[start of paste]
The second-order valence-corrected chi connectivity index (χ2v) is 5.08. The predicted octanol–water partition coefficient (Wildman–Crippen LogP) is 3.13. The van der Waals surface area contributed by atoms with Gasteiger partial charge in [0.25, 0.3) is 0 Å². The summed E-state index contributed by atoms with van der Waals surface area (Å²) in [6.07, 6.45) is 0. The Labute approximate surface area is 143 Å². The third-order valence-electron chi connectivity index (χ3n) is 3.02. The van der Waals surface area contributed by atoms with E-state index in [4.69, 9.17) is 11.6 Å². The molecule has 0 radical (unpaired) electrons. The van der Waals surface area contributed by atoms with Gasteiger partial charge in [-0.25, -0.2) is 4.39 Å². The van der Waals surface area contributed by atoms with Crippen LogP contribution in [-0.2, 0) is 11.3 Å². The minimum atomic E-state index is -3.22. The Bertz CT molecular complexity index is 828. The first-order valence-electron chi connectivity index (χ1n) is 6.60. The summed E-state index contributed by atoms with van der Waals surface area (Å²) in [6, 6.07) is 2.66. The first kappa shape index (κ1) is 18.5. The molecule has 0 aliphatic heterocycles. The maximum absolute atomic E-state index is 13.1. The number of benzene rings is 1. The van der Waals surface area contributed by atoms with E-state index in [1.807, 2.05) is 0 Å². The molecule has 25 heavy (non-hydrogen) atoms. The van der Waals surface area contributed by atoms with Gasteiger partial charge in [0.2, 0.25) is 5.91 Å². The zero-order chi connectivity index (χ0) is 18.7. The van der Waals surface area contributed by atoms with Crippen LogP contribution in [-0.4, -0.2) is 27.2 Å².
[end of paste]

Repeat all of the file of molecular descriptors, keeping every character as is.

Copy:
The second-order valence-corrected chi connectivity index (χ2v) is 5.08. The predicted octanol–water partition coefficient (Wildman–Crippen LogP) is 3.13. The van der Waals surface area contributed by atoms with Gasteiger partial charge in [0.25, 0.3) is 0 Å². The summed E-state index contributed by atoms with van der Waals surface area (Å²) in [6.07, 6.45) is 0. The Labute approximate surface area is 143 Å². The third-order valence-electron chi connectivity index (χ3n) is 3.02. The van der Waals surface area contributed by atoms with E-state index in [4.69, 9.17) is 11.6 Å². The molecule has 0 radical (unpaired) electrons. The van der Waals surface area contributed by atoms with Gasteiger partial charge in [-0.25, -0.2) is 4.39 Å². The van der Waals surface area contributed by atoms with Crippen LogP contribution in [-0.2, 0) is 11.3 Å². The minimum atomic E-state index is -3.22. The Bertz CT molecular complexity index is 828. The first-order valence-electron chi connectivity index (χ1n) is 6.60. The summed E-state index contributed by atoms with van der Waals surface area (Å²) in [6, 6.07) is 2.66. The first kappa shape index (κ1) is 18.5. The molecule has 0 aliphatic heterocycles. The maximum absolute atomic E-state index is 13.1. The number of benzene rings is 1. The van der Waals surface area contributed by atoms with E-state index in [1.807, 2.05) is 0 Å². The molecule has 25 heavy (non-hydrogen) atoms. The van der Waals surface area contributed by atoms with Gasteiger partial charge in [0.2, 0.25) is 5.91 Å². The zero-order chi connectivity index (χ0) is 18.7. The van der Waals surface area contributed by atoms with Crippen LogP contribution in [-0.4, -0.2) is 27.2 Å².